Helping Your Child Come Out of Their Shell

Every child is different and according to how they grow up, they will develop a personality that reflects their experiences. A child that is a little different from the rest of the kids at school, the neighborhood or family and friends, is nothing to be alarmed about. Many children will develop their own way in the beginning so don’t worry too much. However, it’s good parenting to help your child become more of an individual right from the get-go.

There’s nothing wrong with a child that likes to play by themselves, but get to the heart of the matter and it could be a lack of social skills causing them to veer in that direction. Getting your young child to come out of their shell is easier than you think, it’s the technique and patience needed that is complicated. 


Loner child? Support their interests

Maybe the teacher has pulled you aside one afternoon and told you something quirky about your child. Your son or daughter, doesn’t really hang out or play with the other kids in kindergarten. They like to be by themselves. First of all, there’s nothing wrong with that and it’s important to convey this to your child; otherwise, it can come off as critical judgment. Start off by supporting their interests, because very often loner children like to do things that other kids don’t. Maybe when it’s playtime, your child likes to read rather than play with toys.  

Speak to them about this and buy some more books for them. Don’t start asking questions that begin with ‘why’, just get to know what they like to do. The more you support their interests, the more common it will feel for them. Then you can ask if they would like to join a reading club for children that love literature, etc. Once you have given your child an opportunity to add some special time for their interest, they can mentally save a slot for it beyond school, and feel free to socialize with other children.


Emotional comfort and support

If you have a child with some kind of condition that makes them more emotionally charged and perhaps a little unpredictable by common standards, a support dog would be very helpful. Look on this website to find labrador puppies that are able to be easily trained to be support dogs. They offer children immense emotional support and help them get through very troubling anxiety and panic attack episodes. The website has plenty of detail regarding family history and breeding standards. It’s important that dogs are bred properly without any inbreeding or line breeding occurring. Fed and looked after properly, dogs will grow up with a cool calm temperament, which is needed for support dogs. Children with mental health concerns will frighten dogs that don’t have a grounded grip on their temperament, while support dogs will help to calm the situation down.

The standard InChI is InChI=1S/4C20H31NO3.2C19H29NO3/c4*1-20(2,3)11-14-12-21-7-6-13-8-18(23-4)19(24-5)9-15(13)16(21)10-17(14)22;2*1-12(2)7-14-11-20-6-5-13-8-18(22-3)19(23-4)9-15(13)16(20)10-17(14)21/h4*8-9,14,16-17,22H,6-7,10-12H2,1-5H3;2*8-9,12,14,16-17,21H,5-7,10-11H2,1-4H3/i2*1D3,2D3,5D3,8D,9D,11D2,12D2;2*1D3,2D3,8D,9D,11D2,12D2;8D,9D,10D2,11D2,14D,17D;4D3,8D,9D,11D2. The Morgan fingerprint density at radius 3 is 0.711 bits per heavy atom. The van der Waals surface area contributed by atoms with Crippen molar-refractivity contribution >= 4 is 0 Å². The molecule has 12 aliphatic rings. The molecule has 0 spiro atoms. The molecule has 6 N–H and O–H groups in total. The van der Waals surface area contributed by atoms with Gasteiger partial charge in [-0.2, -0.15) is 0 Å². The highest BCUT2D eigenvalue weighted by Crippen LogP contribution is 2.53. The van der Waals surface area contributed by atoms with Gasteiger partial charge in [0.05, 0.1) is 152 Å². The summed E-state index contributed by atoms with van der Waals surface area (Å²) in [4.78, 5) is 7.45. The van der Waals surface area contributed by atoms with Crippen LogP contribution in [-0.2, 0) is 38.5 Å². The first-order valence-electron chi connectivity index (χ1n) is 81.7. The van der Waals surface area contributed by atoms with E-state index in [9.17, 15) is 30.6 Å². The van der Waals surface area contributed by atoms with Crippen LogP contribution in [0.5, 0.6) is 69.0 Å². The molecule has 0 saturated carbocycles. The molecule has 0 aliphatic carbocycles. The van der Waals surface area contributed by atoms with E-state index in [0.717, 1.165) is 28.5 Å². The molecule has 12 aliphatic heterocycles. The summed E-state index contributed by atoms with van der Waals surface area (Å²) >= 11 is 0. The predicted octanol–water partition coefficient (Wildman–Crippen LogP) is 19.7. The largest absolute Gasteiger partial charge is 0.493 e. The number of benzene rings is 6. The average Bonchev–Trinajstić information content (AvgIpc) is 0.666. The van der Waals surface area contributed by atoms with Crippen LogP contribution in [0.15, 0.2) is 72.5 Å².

Give them confidence

Children that are shy almost always suffer from a lack of confidence. This is caused by many different factors but one of them is how you raise them. It’s important to not be too critical of children as they’re growing up, allow them to make mistakes and show them the right way instead of verbally berating or shouting at them. Children can also develop a shy streak when confronted by social situations. Having a chat with their teachers at daycare is vital to help them get over a lack of confidence. Daycare teachers will design lessons or activities for your child, in a way that will get the group of children to support your child. It could be publicly reading a book or showing a drawing and or painting they’ve done to the class and getting a round of applause. Something as simple as this has to be initiated by the parents, so give them the confidence to socialize and speak in public by not being too critical of their mistakes.


Striking a friendship

Finding a playmate close by in your neighborhood would help your child to be more comfortable around other children. Away from the classroom, children can play at home together to develop great friendships. Your child will let more of their personality out and not be shy of being themselves. Slowly but surely, your child will break down the mental barriers they have erected and come out of their shell with a close friend. 

It’s important to not be too judgmental of your child as he or she grows up. Allow them to make mistakes but rather than tell them off, try to explain what they did wrong and why it’s not wise to do it. 

Have a Great Week!

Love and Blessings

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About Kimberly Miller 3489 Articles
Kim is the CEO of Life in a House, proud mother to two great sons, and 2 beautiful granddaughters. She loves spur-of-the-moment road trips and weekend getaways to Norfolk and Virginia Beach. She has been blogging for over 17 years and focuses on family, home, and lifestyle topics. She loves hosting giveaways and putting together great gift guides for likeminded grands looking to spoil their grandkids. Her dream is to retire to a little cottage on the beach and spend her days collecting shells with her granddaughters.
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Em Mahr

Very interesting, helpful article! I have one child who is very smart, but incredibly shy. My other child is a wild one and not afraid of anything! I often worry about my oldest child’s shyness and how it will affect him as an adult, hopefully, I can get him to come out of his shell a bit!